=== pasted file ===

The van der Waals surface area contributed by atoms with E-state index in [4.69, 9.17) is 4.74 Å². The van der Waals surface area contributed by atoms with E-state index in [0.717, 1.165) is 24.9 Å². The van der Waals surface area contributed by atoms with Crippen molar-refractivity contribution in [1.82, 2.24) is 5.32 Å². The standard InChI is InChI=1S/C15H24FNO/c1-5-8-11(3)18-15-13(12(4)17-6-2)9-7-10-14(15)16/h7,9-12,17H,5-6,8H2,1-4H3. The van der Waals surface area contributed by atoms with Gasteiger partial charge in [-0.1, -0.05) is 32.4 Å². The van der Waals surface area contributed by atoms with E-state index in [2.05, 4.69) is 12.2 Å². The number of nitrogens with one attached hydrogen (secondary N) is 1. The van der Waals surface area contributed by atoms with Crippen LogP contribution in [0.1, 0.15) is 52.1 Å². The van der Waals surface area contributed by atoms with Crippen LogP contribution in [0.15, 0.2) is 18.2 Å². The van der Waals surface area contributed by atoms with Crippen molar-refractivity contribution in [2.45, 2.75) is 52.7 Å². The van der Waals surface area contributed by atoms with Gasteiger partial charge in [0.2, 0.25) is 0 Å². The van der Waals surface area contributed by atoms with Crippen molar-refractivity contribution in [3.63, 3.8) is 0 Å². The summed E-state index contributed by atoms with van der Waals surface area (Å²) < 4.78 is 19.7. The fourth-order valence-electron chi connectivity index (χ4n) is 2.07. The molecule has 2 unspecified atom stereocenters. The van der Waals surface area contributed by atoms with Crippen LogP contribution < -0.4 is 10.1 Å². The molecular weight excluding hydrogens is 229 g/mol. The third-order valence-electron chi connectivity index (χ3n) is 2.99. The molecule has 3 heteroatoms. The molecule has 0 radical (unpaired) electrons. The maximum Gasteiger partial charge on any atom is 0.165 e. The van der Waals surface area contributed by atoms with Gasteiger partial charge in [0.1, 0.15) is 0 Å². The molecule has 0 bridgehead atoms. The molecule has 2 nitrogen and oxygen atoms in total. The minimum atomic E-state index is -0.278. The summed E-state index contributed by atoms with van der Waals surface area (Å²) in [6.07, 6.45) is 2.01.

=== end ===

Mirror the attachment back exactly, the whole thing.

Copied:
The van der Waals surface area contributed by atoms with E-state index in [4.69, 9.17) is 4.74 Å². The van der Waals surface area contributed by atoms with E-state index in [0.717, 1.165) is 24.9 Å². The van der Waals surface area contributed by atoms with Crippen molar-refractivity contribution in [1.82, 2.24) is 5.32 Å². The standard InChI is InChI=1S/C15H24FNO/c1-5-8-11(3)18-15-13(12(4)17-6-2)9-7-10-14(15)16/h7,9-12,17H,5-6,8H2,1-4H3. The van der Waals surface area contributed by atoms with Gasteiger partial charge in [-0.1, -0.05) is 32.4 Å². The van der Waals surface area contributed by atoms with E-state index in [2.05, 4.69) is 12.2 Å². The number of nitrogens with one attached hydrogen (secondary N) is 1. The van der Waals surface area contributed by atoms with Crippen LogP contribution in [0.1, 0.15) is 52.1 Å². The van der Waals surface area contributed by atoms with Crippen LogP contribution in [0.15, 0.2) is 18.2 Å². The van der Waals surface area contributed by atoms with Crippen molar-refractivity contribution in [2.45, 2.75) is 52.7 Å². The van der Waals surface area contributed by atoms with Gasteiger partial charge in [0.2, 0.25) is 0 Å². The van der Waals surface area contributed by atoms with Crippen molar-refractivity contribution in [3.63, 3.8) is 0 Å². The summed E-state index contributed by atoms with van der Waals surface area (Å²) < 4.78 is 19.7. The fourth-order valence-electron chi connectivity index (χ4n) is 2.07. The molecule has 2 unspecified atom stereocenters. The van der Waals surface area contributed by atoms with Crippen LogP contribution < -0.4 is 10.1 Å². The molecular weight excluding hydrogens is 229 g/mol. The third-order valence-electron chi connectivity index (χ3n) is 2.99. The molecule has 3 heteroatoms. The molecule has 0 radical (unpaired) electrons. The maximum Gasteiger partial charge on any atom is 0.165 e. The van der Waals surface area contributed by atoms with Gasteiger partial charge in [0.1, 0.15) is 0 Å². The molecule has 0 bridgehead atoms. The molecule has 2 nitrogen and oxygen atoms in total. The minimum atomic E-state index is -0.278. The summed E-state index contributed by atoms with van der Waals surface area (Å²) in [6.07, 6.45) is 2.01.